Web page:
There are also times when microservices just don't make sense. There may just be no way to split up business logic into a subset of services cleanly without so much functional service coupling that it becomes a monolith. Maybe your application will not be around very long. Why go through the trouble of implementing and managing all those cloud assets for something that will disappear in a year? Or maybe your domain is static and never changes. Why bother with microservices if you don't need the flexibility that the pattern affords over time?
Yeah, but Netflix!
You are not Netflix (most likely), so why introduce all that complexity into your life when it is completely unnecessary. Sure, it'll be fun for a while, but soon you'll have to support it while your have other, more important issues stacking up on your desk.
3. The complexity can overwhelm you
If there ever was an application for Ron Burgundy's famous quote - "well, that escalated quickly!" - it is in the practical implementation of some microservice platforms. For most of us, our introduction to the microservices world is a utopian vision where services are like independently operated fast food restaurants that abstract complexity into well behaved fiefdoms that can be managed, upgraded, refactored, and released with little or no impact to the ecosystem.
In practice, this doesn't usually hold true. Functional Coupling (the unintended incidental coupling of services due to business functional requirements) usually rears its head early and often, ensuring that product features that satisfy business requirements require complex choreographies that involve multiple services. This essentially creates a monolith, and not in a good way (yes there are good ways!).
You can avoid this complexity by insisting that the software do nothing, for no one, forever, but I have not had a much luck with that approach.
The other inevitable complexity of a microservices architecture is that it is difficult to do correctly. There are a lot of anti-patterns. In fact, most of us who have implemented a microservices architecture have firsthand knowledge of some or all of them. To name a few:
- Static message contracts
- Distributed monolith (shared persistence)
- Cross service query stitching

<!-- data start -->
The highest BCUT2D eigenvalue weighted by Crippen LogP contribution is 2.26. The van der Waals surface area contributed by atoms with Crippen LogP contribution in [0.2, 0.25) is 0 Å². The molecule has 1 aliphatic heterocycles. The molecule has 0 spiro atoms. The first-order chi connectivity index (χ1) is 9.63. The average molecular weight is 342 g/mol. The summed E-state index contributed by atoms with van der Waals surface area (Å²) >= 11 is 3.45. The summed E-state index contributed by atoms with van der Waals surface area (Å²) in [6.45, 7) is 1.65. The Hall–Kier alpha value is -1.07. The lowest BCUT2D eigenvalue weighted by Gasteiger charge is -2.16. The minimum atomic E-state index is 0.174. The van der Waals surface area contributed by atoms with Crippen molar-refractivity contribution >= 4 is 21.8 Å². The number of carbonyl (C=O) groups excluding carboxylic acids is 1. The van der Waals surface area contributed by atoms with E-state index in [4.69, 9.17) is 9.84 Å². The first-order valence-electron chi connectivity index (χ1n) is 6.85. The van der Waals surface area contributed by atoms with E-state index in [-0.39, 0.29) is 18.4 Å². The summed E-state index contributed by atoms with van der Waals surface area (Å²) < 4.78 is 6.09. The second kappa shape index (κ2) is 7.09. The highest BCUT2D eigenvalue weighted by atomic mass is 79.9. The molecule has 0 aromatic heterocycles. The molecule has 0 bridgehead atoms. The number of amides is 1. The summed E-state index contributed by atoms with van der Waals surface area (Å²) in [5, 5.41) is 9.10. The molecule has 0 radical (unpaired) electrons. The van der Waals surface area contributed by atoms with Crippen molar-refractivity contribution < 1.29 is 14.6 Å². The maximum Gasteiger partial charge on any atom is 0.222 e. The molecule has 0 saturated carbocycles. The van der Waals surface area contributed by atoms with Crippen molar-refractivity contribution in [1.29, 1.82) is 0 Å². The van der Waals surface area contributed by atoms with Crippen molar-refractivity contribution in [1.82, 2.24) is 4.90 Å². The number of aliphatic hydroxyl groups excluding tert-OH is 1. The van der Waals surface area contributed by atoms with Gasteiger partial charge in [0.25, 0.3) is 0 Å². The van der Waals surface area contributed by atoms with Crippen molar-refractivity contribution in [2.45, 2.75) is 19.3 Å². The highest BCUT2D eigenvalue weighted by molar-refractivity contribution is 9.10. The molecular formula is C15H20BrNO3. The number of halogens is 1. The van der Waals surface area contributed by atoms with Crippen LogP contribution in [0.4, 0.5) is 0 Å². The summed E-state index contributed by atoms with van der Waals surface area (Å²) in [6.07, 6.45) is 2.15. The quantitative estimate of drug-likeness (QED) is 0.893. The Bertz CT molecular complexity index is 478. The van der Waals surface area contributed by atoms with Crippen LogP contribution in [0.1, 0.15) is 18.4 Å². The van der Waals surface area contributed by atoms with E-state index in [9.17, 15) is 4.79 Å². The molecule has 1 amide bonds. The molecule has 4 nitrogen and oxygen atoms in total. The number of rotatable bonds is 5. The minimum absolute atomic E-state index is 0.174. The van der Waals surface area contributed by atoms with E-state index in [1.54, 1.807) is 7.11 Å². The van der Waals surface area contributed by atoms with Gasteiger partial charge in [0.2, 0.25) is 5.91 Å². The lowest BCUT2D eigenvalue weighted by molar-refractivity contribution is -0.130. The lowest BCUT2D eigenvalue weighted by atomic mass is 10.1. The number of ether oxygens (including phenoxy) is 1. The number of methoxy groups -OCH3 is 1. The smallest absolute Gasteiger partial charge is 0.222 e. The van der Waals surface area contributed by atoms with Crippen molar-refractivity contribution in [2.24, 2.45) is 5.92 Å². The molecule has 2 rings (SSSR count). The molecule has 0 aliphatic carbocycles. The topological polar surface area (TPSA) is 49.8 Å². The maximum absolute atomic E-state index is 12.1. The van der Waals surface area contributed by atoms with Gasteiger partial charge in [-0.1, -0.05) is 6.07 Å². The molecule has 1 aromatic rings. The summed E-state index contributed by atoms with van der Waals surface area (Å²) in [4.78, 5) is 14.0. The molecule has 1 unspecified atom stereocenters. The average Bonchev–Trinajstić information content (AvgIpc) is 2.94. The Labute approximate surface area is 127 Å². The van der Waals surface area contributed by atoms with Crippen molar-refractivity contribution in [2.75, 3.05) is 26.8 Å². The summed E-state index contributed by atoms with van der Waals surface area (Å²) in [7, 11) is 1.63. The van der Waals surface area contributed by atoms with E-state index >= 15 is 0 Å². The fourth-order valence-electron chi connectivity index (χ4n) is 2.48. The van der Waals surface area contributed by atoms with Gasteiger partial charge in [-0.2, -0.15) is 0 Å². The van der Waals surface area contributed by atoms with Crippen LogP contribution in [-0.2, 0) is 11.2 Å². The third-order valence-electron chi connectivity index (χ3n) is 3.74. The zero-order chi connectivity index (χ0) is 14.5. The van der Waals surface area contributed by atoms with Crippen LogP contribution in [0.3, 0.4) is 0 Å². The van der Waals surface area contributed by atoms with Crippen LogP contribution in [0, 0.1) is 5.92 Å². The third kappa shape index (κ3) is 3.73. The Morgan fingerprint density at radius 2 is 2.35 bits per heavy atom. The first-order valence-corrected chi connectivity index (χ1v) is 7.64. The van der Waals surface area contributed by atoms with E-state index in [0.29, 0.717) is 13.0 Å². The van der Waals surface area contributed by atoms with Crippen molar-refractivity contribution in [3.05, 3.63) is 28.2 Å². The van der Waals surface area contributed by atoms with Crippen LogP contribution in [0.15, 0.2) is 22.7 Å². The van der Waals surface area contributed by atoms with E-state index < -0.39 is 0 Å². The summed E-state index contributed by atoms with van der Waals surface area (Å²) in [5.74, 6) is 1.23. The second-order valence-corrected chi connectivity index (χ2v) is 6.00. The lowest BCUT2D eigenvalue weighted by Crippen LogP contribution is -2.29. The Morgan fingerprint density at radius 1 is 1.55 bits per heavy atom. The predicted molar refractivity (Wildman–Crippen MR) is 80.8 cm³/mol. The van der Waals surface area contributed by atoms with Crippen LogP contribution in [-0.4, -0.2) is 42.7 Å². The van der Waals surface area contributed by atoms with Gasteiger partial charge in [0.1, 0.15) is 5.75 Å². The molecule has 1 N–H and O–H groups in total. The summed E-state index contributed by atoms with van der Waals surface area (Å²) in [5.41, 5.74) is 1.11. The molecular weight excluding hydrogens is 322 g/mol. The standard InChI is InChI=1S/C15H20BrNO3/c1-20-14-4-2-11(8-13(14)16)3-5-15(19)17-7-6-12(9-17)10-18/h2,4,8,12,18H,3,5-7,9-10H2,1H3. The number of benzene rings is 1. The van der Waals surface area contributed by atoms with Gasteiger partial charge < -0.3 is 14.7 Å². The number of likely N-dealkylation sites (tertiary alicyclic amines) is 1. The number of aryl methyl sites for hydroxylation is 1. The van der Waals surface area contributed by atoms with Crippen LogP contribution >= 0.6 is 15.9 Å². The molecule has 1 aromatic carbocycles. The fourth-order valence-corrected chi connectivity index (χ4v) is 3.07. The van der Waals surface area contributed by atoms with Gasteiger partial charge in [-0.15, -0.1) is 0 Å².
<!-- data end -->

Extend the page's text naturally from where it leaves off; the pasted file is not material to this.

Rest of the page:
- ESB usage
- Shared libraries
- Local logging
- Local configuration
- Anemic DevOps
And that's just to name a few.
Complex, distributed architectures are hard and using best practices means implementing a lot of unavoidable complexity that most of us are not going "get" until we understand why we should pay attention.
Pragmatic thinking is your friend
One of the most frequent questions I get is whether creative pragmatism can reduce some of the complexity when implementing a microservice architecture. The answer is yes! But the question is flawed. Pragmatic thinking is important and can be useful in reducing complexity, but it should be applied BEFORE you begin design. The benefits of pragmatism are reaped in the "what architecture" phase, and not in the "how to architecture" phase.
There is no other architecture that exemplifies the expression, "in for a penny, in for a pound" more acutely than microservices. Once you commit, you must follow best patterns and practices or you'll end up creating something with all of the flaws of its predecessors that costs twice as much to support and takes twice as long to upgrade. In other words, your architecture is providing negative business value.
Nobody likes negative business value.
Again, I'd like to stress that the microservices architecture revolution is real. And these patterns provide exceptional business value when applied judiciously to the correct problems; it's just important that you know what you're getting yourself into before making the commitment.